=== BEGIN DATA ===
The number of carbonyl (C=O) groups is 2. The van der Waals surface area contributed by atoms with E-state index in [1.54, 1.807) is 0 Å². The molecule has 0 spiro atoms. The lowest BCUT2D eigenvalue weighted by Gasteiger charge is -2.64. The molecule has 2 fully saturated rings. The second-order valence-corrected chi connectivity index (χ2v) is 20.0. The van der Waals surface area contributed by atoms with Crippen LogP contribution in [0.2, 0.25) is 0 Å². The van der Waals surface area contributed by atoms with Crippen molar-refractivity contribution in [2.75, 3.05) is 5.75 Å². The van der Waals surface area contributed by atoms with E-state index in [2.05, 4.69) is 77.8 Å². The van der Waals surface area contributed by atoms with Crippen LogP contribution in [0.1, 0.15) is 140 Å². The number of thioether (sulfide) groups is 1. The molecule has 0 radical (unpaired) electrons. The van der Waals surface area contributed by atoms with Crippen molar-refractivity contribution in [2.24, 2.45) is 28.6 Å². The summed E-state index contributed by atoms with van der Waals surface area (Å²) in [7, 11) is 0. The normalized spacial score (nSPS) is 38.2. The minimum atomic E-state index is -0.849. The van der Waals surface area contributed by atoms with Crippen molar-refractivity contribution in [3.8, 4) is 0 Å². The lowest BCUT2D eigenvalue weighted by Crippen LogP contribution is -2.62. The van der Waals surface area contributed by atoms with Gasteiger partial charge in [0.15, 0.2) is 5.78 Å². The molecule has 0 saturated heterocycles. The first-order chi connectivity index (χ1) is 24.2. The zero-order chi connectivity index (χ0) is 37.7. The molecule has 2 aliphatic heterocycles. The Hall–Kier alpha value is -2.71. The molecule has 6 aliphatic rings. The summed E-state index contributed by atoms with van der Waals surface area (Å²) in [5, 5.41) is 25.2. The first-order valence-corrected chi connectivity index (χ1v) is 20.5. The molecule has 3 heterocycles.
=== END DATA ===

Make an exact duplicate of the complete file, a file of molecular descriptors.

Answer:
The number of carbonyl (C=O) groups is 2. The van der Waals surface area contributed by atoms with E-state index in [1.54, 1.807) is 0 Å². The molecule has 0 spiro atoms. The lowest BCUT2D eigenvalue weighted by Gasteiger charge is -2.64. The molecule has 2 fully saturated rings. The second-order valence-corrected chi connectivity index (χ2v) is 20.0. The van der Waals surface area contributed by atoms with Crippen LogP contribution in [0.2, 0.25) is 0 Å². The van der Waals surface area contributed by atoms with Crippen molar-refractivity contribution in [2.75, 3.05) is 5.75 Å². The van der Waals surface area contributed by atoms with E-state index in [2.05, 4.69) is 77.8 Å². The van der Waals surface area contributed by atoms with Crippen LogP contribution in [0.1, 0.15) is 140 Å². The number of thioether (sulfide) groups is 1. The molecule has 0 radical (unpaired) electrons. The van der Waals surface area contributed by atoms with Crippen molar-refractivity contribution in [2.24, 2.45) is 28.6 Å². The summed E-state index contributed by atoms with van der Waals surface area (Å²) in [7, 11) is 0. The normalized spacial score (nSPS) is 38.2. The minimum atomic E-state index is -0.849. The van der Waals surface area contributed by atoms with Crippen molar-refractivity contribution in [3.8, 4) is 0 Å². The lowest BCUT2D eigenvalue weighted by Crippen LogP contribution is -2.62. The van der Waals surface area contributed by atoms with Gasteiger partial charge in [0.15, 0.2) is 5.78 Å². The molecule has 0 saturated heterocycles. The first-order chi connectivity index (χ1) is 24.2. The zero-order chi connectivity index (χ0) is 37.7. The molecule has 2 aliphatic heterocycles. The Hall–Kier alpha value is -2.71. The molecule has 6 aliphatic rings. The summed E-state index contributed by atoms with van der Waals surface area (Å²) in [5, 5.41) is 25.2. The first-order valence-corrected chi connectivity index (χ1v) is 20.5. The molecule has 3 heterocycles.